After surviving a devastating accident that left her disabled, Amber McDaniel felt like she could overcome anything. Then her ten-year-old son contracted a rare condition associated with COVID-19.
Texas will put only three inmates to death in 2021. So much for our hang-’em-high reputation.
A Sugar Land store called Buky’s might be the most egregious case to catch the attention of the litigious beaver, but it’s hardly the first.
Our attempt to explain why rodeo raffles, church services, and homestead tax exemptions for a handful of folks are on the ballot this fall.
A few months ago, Jennifer Bridges’s refusal to abide by Houston Methodist’s vaccine mandate thrust her into the national spotlight. Now she’s become a purveyor of conspiracy theories that have fueled the pandemic’s continuation.
The wild times of a gentle roughneck who beat the Texas criminal-justice system.
A Brazoria County District Clerk Sorted Jurors by Race. A Black Man Convicted Under Her System Wants a New Trial.
The first defendant to request a new trial because of Rhonda Barchak’s system had a hearing last week.
A loud minority of parents is making life miserable for Texas school officials—and shouting down the kids who speak in favor of lessons about the history and persistence of racial discrimination.
Test your knowledge of Texas Monthly's October 2021 issue. El Paso travel guide, Texas State fair & more.
Texas Law Says Jury Panels Must Be Chosen Randomly. A Brazoria County Official Had a Different Idea.
Brazoria County district clerk Rhonda Barchak sorted jurors by race and geography. Her attorney says the method was harmless, but the Texas Rangers are investigating.
From the State Fair to the gubernatorial race, test your knowledge of the week's news.
Who can be sued under Senate Bill 8? What is the “shadow docket”? When will the Supreme Court rule on the merits of the law?
The island's latest storm has no season.
The UT historian and newly minted MacArthur fellow wants justice for victims and their descendants.
Texas Monthly spoke with experts about how Tejanos are influencing everything in the state, from cuisine to pop culture to entrepreneurship.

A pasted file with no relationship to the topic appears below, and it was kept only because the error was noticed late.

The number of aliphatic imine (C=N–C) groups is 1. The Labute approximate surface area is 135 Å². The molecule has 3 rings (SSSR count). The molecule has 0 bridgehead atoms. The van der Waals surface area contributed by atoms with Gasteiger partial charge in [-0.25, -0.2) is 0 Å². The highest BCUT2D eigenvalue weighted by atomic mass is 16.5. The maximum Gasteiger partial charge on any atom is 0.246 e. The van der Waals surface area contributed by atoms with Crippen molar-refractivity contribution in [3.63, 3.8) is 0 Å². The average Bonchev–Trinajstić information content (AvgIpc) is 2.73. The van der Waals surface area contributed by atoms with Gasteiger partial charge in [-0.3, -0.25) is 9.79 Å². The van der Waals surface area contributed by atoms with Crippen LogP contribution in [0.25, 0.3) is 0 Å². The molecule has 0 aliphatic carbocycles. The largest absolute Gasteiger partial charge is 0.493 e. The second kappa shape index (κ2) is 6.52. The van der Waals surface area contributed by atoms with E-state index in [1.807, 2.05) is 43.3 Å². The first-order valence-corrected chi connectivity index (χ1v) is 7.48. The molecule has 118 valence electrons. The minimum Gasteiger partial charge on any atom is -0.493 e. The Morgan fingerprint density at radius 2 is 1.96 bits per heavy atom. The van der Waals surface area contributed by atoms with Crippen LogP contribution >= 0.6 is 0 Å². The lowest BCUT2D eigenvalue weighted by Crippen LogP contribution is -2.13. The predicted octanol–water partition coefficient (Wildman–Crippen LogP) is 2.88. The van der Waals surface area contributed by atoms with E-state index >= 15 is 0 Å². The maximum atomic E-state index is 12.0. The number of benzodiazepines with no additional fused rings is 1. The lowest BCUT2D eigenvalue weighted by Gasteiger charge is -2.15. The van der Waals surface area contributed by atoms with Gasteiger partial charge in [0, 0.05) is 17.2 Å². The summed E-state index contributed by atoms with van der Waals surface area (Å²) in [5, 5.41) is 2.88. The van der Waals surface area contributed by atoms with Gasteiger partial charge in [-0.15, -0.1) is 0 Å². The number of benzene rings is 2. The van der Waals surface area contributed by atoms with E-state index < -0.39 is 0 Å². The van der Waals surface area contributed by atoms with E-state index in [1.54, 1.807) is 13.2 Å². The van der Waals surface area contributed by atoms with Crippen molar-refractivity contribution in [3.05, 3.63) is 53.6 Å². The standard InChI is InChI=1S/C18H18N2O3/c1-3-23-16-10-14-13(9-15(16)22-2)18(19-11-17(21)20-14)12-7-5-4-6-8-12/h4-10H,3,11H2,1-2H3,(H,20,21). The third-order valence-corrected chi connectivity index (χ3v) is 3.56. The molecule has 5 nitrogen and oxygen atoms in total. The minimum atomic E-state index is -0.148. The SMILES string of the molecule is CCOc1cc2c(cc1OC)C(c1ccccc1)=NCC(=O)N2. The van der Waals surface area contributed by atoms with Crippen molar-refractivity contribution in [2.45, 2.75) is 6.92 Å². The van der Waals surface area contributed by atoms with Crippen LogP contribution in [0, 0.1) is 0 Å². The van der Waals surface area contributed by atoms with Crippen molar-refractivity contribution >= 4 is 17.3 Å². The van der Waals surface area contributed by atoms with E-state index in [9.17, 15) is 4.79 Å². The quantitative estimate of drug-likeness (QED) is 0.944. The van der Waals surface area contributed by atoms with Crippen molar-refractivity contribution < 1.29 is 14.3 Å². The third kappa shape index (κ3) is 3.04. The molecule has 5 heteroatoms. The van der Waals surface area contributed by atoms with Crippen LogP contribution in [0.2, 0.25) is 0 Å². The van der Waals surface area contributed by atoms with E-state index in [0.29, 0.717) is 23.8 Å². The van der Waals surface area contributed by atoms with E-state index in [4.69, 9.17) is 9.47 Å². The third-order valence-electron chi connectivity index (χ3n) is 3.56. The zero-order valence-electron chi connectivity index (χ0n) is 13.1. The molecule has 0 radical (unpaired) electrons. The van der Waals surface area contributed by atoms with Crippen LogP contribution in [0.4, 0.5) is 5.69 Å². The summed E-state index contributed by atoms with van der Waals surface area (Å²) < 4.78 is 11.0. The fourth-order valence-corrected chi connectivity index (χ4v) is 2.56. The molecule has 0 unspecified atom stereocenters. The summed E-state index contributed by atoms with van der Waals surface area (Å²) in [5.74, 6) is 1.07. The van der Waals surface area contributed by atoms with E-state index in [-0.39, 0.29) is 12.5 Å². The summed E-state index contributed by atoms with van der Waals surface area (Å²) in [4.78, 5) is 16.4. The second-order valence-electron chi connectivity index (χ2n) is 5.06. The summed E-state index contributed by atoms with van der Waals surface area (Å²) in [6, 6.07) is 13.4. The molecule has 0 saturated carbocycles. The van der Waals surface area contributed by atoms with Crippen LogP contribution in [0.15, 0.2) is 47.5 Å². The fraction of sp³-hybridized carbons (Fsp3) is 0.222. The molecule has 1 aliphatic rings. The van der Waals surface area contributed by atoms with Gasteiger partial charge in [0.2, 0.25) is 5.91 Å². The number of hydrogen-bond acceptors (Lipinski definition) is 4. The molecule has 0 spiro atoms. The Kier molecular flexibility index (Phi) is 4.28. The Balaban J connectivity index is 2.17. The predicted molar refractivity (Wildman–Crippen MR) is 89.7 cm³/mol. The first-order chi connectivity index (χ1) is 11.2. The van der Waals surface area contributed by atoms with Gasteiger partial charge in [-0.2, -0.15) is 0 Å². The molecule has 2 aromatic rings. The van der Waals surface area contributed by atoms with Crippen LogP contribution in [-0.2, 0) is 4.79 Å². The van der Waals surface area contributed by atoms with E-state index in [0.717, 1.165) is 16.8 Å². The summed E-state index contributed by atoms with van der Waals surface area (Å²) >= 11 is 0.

As home prices skyrocket in Texas, buyers will try anything to stand out—and neuroscience shows these letters work. But housing experts say the implications are troubling.
Tesla has filed to become a Texas power retailer in a move that could shake up an already fast-changing market.
The sheriff blames his death on a big cat—but animal experts aren’t buying that theory.
In Rockport, a celebrated artist is planning to install sculptures depicting the first contact between European explorers and the Karankawa. Is it a representation of a key moment in the area’s history, or a glorification of colonialism?
Acclaimed climate scientist Katharine Hayhoe on reasons for alarm—and hope.
Bell County struggles with misinformation and conspiracy theories as the deadly Delta variant spreads like wildfire.
Local officials in South Texas are scrambling to figure out what the governor is building in their communities.
Inside the state’s biggest hospitals, doctors say a surge of unvaccinated COVID patients is almost too bewildering to believe.
Residents of the small West Texas town welcomed a surge of space enthusiasts and media, as billionaire Jeff Bezos traveled 100 kilometers above the surface of Earth.
As El Paso tries to avoid a new COVID-19 wave, most Juárez residents can't travel into the States for the jab.
Many owners blame staff shortages on laziness and government handouts. Employees reply that their bosses should behave like rational capitalists and boost wages and working conditions.